I have recorded five podcasts this week, published two, and will have edited three by the end of the week.
This was not actually planned way back at the beginning of Monday.
First, the really nice unplanned part was being able to jump at recording opportunities, so that this week's Kodsnack was actually scheduled, recorded, and edited within about 20 hours before release. I also think Monday represented a milestone in that I recorded two completely different episodes back to back, with literally five minutes' break inbetween. Good times!
Second, the more annoying unplanned part was the total technical and tactical failure that was the first attempt at recording this week's Björeman // Melin. We have had most technical problems imaginable at some point or another, but this was the very first time we actually lost the entire episode. On Tuesday evening, we sat down and recorded our impressions of Apple's we-got-paid-so-much-to-push-5G-until-we-are-blue-in-the-face-event. We had a really fun three-person discussion about phones, Homepods, Magsafe for Mac pro, and wrapped up with a completely off the record discussion about what and how to watch the movies of the Marvel cinematic universe. Again, good times.
Then I sat down on Wednesday to start editing - it is after all always fun to get event commentary out soon-ish after the event - and realized something had gone seriously wrong.
As background, the way we like to record is that everyone records their own sound locally, while I record my own sound plus that of everyone else as it comes to me over whichever application we currently use to chat. I end up with a stereo file with my own voice on one track, everyone else on the other track, and, ideally, separate tracks with each other voice straight from that person. This enables me to easily line up all the individual voices, ensures better sound quality should there be network issues, and enables me to edit so that people will not talk over eachother in the final episode. Should something go wrong with a local recording, I can fall back to using my recording of everyone. I have high-quality sound of everone regardless of internet weather, and I can always fall back to my recording should there be problems with the local recordings.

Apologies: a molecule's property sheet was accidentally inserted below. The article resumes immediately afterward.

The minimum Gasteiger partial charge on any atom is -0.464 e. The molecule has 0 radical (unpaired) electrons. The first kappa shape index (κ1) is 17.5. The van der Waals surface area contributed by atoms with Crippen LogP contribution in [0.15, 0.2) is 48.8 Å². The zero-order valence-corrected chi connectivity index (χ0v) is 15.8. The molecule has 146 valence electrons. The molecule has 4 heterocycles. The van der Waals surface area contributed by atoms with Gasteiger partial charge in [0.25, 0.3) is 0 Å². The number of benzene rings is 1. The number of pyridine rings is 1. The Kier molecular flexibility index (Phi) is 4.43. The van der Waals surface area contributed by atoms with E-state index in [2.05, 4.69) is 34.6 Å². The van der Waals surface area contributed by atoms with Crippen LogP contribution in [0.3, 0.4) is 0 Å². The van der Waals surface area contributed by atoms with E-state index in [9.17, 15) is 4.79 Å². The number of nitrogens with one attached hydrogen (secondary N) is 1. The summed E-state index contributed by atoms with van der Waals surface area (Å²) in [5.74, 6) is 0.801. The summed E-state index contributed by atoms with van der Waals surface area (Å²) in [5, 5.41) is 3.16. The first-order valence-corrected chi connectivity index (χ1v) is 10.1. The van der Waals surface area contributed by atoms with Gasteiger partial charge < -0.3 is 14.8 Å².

Well, for everyone but me, it turns out. Somehow, my recording ended up being two identical tracks of the other participants, and exactly no track of my voice.
I stared in disbelief at the four tracks, all of which contained conspicuous gaps whenever I had been speaking, and felt that sinking feeling in my stomach.
Somewhat to my surprise, I was not banished, and everyone was up for a re-recording the same evening. This time, the Marvel discussion was included too, so I feel listeners gained something in the process.
I now have a completely separate section inside my Audio hijack setup where I also record my own microphone straight to a separate file. Yes, just like I always ask everyone else to.
So, how did that happen?
I wish I knew. I think it might have something to do with restarting an app after a recording has been started in Audio hijack. I often stream some music before our scheduled recording, to see that the streaming setup is working, so sometimes the session has been running for quite a while before I actually sit down to begin the episode. Perhaps this was one of those times where our conferencing application had discovered an update in the meantime, and I mindlessly let it update and restart because there were still a few minutes to go? I do feel like it had made more sense if I had got a completely silent channel in that case, but who knows when it comes to computers?